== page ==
Just a few weeks after deep-cleaning and reopening to a far heavier testing regime, Maple Leaf Foods’ Bartor Road meat processing plant in Toronto has yielded a few product samples contaminated with listeria.
Listeria monocytogenes was detected in four positive test results out of over 2,700 product samples reported to date since the plant’s restart, the Canadian Food Inspection Agency said late Wednesday.
“All products produced to date by the (Bartor Road) plant are under CFIA detention and control,” the agency said in its statement. “No product from the 97B Maple Leaf Foods plant has reached the marketplace.”
CFIA and Health Canada said Wednesday they will do a “full and comprehensive assessment and further scientific evaluation of the new findings over the coming days.”
CFIA on Sept. 17 allowed Maple Leaf to restart with “limited production” on Bartor Road so it could assess and verify the new processes put in place to help prevent any further contamination.
The plant was connected to an outbreak this summer of a specific strain of listeriosis, which as of Wednesday is confirmed to have sickened 53 people in seven provinces, mostly in Ontario.
Among those confirmed cases, 29 people have died and 20 of those deaths were found to be due or partly due to listeriosis, the Public Health Agency of Canada reported Wednesday.
Maple Leaf shut down the plant Aug. 20 and recalled all 191 products made there from Jan. 1, 2008 onward. It said last month that the “most likely” source of contamination was a possible collection point for bacteria “deep inside the mechanical operations” of two specific meat slicing machines, beyond the reach of previously recommended sanitizing procedures.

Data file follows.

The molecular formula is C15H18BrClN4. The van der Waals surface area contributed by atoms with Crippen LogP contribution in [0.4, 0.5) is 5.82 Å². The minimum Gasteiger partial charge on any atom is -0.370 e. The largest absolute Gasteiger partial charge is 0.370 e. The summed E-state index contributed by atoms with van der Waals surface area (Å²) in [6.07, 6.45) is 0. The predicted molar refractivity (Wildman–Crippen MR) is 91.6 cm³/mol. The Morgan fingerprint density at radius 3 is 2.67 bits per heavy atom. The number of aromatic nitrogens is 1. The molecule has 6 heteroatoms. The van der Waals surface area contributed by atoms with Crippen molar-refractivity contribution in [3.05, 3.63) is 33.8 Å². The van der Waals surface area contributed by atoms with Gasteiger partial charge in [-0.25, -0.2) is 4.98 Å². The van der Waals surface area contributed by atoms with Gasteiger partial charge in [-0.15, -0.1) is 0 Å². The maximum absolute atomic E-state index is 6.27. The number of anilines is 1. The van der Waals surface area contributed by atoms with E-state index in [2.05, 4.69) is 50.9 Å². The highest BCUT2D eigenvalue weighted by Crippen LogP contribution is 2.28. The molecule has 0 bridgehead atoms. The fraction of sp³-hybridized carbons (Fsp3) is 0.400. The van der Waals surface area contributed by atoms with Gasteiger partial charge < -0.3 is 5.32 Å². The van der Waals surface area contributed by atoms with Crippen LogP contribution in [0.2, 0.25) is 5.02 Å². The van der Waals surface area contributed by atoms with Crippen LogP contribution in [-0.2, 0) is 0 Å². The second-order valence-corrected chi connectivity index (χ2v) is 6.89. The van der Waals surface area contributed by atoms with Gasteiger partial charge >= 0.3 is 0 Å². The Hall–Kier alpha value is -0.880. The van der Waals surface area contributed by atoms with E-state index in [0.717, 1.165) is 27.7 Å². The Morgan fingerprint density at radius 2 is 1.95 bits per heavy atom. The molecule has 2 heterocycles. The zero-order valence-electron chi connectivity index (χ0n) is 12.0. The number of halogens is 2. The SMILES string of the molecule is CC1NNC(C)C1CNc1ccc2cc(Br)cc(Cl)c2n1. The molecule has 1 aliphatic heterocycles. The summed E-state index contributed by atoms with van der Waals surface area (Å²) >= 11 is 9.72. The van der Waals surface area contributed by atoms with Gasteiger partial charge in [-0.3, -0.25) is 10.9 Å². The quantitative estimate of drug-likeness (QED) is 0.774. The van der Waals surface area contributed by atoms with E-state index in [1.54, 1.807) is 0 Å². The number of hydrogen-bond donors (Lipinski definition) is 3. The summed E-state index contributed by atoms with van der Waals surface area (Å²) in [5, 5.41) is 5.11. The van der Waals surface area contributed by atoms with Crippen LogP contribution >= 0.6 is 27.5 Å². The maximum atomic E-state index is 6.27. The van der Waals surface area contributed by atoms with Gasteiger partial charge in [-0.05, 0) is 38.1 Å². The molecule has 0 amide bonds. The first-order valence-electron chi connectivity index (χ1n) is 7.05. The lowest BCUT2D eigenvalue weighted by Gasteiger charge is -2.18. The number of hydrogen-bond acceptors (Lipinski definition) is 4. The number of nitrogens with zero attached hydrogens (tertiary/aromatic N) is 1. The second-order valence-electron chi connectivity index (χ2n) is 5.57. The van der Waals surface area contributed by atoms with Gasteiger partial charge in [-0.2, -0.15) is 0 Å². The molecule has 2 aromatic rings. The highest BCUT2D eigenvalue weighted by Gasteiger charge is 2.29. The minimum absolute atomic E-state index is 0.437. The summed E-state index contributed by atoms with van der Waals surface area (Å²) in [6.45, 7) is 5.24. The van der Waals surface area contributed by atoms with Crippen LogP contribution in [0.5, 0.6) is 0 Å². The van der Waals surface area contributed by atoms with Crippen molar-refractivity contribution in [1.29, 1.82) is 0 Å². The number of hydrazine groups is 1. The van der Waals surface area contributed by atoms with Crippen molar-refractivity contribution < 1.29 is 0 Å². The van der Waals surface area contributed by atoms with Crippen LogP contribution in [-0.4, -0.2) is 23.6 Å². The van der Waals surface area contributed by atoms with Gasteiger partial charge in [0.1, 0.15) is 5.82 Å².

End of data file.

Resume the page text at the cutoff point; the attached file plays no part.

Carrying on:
Listeria monocytogenes, which causes listeriosis infections, is a naturally occurring bacteria that cannot be completely eliminated from the environment, CFIA said previously. “What is important is that surfaces in direct contact with product, such as slicers, must be 100 per cent free of contamination.”
“Listeria exists in all food plants, all supermarkets and presumably in all kitchens,” Maple Leaf CEO Michael McCain said in a company release Wednesday. “Our testing protocols are designed to find positive results so we can remediate them immediately. The Bartor Road team has found a very small number of positive results, not unexpectedly, and is reacting exactly according to food safety protocols.
“While there is no risk to the public, we are behaving in the most conservative way possible, according to the protocols in how these findings are always to be handled.”